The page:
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Data entry errors plague Japanese gov't plan to use 'My Number' ID card at hospitals

Illustrations of "My Number" personal identification cards are seen in this image provided by the Ministry of Internal Affairs and Communications.

TOKYO -- Thousands of data entry errors have temporarily torpedoed the Japanese government's plan to allow patients to use "My Number" personal identification cards in place of health insurance cards at medical institutions, it has been learned.

    It is feared that the errors, impacting around 4,000 people covered by Japan's public health care system, could cause the wrong patient's personal information to be displayed when visiting a medical facility. Furthermore, inability to confirm patient information has continued to plague the system during trials, forcing the Ministry of Health, Labor and Welfare to delay the full-scale launch of the system originally set for late March to October.

    The Japanese government has drawn up plans to integrate My Number cards with health insurance certificates to promote widespread use of the ID card. The government had set up an online system enabling people to verify their identity by presenting just their My Number card, and demanded that insurers including health insurance associations register beneficiary data in the system. The system began a trial run on March 4 at some medical institutions and pharmacies in Japan.

    However, about 4,000 data input errors had been detected as of March 22, including some where health insurance associations and other parties had registered the wrong person's information when linking health insurance accounts with My Number cards. According to a source close to the matter, even more errors were made when data input began in October 2020, and that not all of them were fixed in time.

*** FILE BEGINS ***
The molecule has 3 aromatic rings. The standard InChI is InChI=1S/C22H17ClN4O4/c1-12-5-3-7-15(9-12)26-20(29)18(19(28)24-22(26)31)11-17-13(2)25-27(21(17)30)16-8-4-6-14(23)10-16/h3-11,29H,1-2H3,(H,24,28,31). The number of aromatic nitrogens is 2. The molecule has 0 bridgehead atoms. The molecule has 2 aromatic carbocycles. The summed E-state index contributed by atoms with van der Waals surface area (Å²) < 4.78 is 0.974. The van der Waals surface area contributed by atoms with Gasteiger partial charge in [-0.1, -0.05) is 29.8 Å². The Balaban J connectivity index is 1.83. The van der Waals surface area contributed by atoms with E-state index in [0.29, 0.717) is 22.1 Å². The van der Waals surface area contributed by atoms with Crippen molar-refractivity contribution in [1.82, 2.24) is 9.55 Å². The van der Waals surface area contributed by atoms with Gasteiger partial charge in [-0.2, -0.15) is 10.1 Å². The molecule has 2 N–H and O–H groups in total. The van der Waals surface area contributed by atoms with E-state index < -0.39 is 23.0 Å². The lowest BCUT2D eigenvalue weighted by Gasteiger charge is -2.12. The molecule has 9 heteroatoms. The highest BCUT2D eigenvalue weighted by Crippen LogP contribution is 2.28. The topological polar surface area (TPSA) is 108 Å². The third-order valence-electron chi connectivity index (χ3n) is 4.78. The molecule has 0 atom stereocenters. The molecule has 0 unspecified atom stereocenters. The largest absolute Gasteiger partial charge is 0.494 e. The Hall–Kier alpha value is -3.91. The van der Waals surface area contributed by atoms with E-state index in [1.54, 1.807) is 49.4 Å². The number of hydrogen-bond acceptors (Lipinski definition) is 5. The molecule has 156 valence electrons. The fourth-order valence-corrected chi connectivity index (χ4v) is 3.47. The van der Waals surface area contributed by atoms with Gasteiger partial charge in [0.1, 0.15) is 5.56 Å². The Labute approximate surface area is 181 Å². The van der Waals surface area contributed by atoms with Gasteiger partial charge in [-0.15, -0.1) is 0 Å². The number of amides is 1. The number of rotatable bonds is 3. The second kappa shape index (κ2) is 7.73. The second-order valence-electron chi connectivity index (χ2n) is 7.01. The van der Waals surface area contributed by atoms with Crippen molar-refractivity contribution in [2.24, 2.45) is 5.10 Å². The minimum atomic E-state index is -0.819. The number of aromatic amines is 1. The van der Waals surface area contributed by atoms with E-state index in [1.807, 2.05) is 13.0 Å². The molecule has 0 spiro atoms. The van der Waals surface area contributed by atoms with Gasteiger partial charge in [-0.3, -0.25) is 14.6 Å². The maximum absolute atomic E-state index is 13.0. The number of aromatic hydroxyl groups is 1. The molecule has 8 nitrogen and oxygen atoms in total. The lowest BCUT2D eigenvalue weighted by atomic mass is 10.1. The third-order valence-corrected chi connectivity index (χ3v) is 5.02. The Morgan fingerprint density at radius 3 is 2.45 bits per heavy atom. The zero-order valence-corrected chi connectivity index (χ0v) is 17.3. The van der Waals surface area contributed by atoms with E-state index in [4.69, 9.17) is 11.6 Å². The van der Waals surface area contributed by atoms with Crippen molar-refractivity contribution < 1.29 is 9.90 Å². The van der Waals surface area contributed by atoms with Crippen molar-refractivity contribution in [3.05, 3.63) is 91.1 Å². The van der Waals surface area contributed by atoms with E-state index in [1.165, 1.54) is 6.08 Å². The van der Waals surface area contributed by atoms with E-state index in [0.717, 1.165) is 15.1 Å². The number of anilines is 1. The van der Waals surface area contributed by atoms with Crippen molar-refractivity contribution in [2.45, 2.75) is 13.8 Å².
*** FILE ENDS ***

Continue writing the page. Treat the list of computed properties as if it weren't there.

While health insurance associations have been continuing work to correct the data, the health ministry has abandoned its plan to begin nationwide operations of the card integration scheme at the end of March. The ministry is set to implement fixes in around the next three months, and add a function that will automatically detect errors. The ministry intends to begin full-scale operations by October at the latest, when medical institutions will become able to view patient drug prescription records.

    Although prescription records will be made available for viewing at medical facilities, the wrong person's information could be displayed if ID numbers are left in the system as they are now.

    In a separate issue, in about 3,000 cases the system did not display insurance beneficiaries' ID numbers correctly, while in another 1.8 million cases health insurance associations and other insurers neglected to register the numbers in the system at all. Due to the series of data entry errors, there was also at least one case where a patient's identity could not be verified during the system trial.

    (Japanese original by Hiroyuki Harada, Lifestyle and Medical News Department)

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